PG&E’s efforts to underground 10,000 miles of powerlines in high fire threat areas is getting a lift from the military.
The company’s nationally recognized PowerPathway training program recently graduated a class of 20 who took the Entry to Gas Operations for Veterans. Eligible students had to live within 150 miles of Elk Grove. During the unpaid, eight-week training course, students were taught skills in excavation, joint trenching and traffic control flagging. They were also guaranteed job placement after graduation by IBEW Local 1245 as Hiring Hall utility workers and traffic control flaggers.
The Entry to Gas Operations for Veterans training cohort was a joint partnership with Swords to Plowshares, a San Francisco Bay Area-based community organization that helps veterans transition into civilian life, along with IBEW Local 1245 and PG&E’s Gas Operations Gas Safety Academy, Talent Acquisition and Hiring Hall staffing teams.
Why training in Gas Operations? Through PG&E’s Gas for Electric (G4E) initiative, Gas Operations is supporting the 10,000-mile undergrounding project.
“We’re experts in digging. That’s what we do,” said Jodie Kubota, senior director, gas construction services. PG&E has more than 42,000 miles of natural gas distribution pipelines and nearly 6,500 miles of transmission pipelines that carry gas over longer distances. “The people who do the work live in those communities that will benefit from it.”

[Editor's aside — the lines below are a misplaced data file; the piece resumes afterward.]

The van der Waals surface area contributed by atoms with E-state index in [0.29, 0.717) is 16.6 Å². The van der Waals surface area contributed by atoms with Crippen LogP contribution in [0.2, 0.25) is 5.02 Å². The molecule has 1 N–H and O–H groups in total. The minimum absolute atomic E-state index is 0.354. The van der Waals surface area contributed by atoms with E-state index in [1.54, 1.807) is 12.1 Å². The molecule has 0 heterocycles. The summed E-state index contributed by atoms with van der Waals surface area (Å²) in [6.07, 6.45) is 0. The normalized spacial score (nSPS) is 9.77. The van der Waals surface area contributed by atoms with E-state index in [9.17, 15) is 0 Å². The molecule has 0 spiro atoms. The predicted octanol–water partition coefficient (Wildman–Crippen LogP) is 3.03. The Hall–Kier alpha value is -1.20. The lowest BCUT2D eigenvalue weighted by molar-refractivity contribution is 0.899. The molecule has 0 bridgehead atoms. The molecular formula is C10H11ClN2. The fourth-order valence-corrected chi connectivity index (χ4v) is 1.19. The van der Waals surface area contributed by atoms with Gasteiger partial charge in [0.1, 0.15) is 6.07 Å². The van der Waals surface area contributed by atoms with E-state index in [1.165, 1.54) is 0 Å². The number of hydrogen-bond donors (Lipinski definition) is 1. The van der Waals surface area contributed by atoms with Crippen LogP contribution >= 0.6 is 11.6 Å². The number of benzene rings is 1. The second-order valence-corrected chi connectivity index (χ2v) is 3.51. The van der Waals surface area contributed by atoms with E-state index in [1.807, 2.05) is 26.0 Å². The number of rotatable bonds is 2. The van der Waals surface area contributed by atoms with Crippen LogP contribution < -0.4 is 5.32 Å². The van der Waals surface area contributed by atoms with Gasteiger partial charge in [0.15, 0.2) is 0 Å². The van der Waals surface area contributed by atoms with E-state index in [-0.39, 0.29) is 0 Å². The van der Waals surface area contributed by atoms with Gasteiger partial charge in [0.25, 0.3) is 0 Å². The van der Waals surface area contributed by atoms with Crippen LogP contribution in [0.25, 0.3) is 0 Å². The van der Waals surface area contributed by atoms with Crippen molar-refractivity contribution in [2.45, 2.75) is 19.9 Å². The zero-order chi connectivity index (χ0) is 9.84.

“All of the work on this 10,000-mile project is taking place in areas with heightened wildfire risk or where wildfires have already occurred,” said Ernest Grider, a superintendent of gas transmission and distribution. “We were able to handpick students out of those communities. We also wanted to make sure we’re giving back to those communities.”
“In my experience, people want to serve their own hometowns,” said Vice President, North Valley and Sierra Region Joe Wilson. “They do a better job when they know they’re working for their neighbor because they can see how much it means to their community.”
The value of PowerPathway
Since PowerPathway’s inception in 2008, more than 600 veterans are part of the more than 1,100 graduates and have taken jobs within the company. This recent veterans class, which was the 52nd training cohort in PowerPathway’s 15-year history, consisted of eight Marines, six from the Air Force, and three each from the Army and Navy.
“Veterans have shown their level of dedication, hard work and service to our country,” said Wilson. “It’s this type of culture that’s going to help our teams keep each other safe at PG&E. To have a pipeline that directs them right into the field is pretty amazing.
“PowerPathway is one of the best ways to bring people into the company who are dedicated and committed to service,” added Wilson. “Those are the teammates you want. The people who have each other’s back.”
“We’re looking forward to a bright future working for PG&E,” said Wes Tarrant, a former Air Force staff sergeant and a graduate of the Entry to Gas Operations for Veterans training. “The eight weeks went by quickly because we were learning so much and it was always something new. We walked out of the program knowing PG&E wants us to be safe, trained properly and understand the important task we have of undergrounding powerlines.”
“PowerPathway students are seriously committed because they don’t get paid to do this,” said Kubota. “They’re doing this basically on their own dime. The people we see through PowerPathway want to make PG&E their career.”
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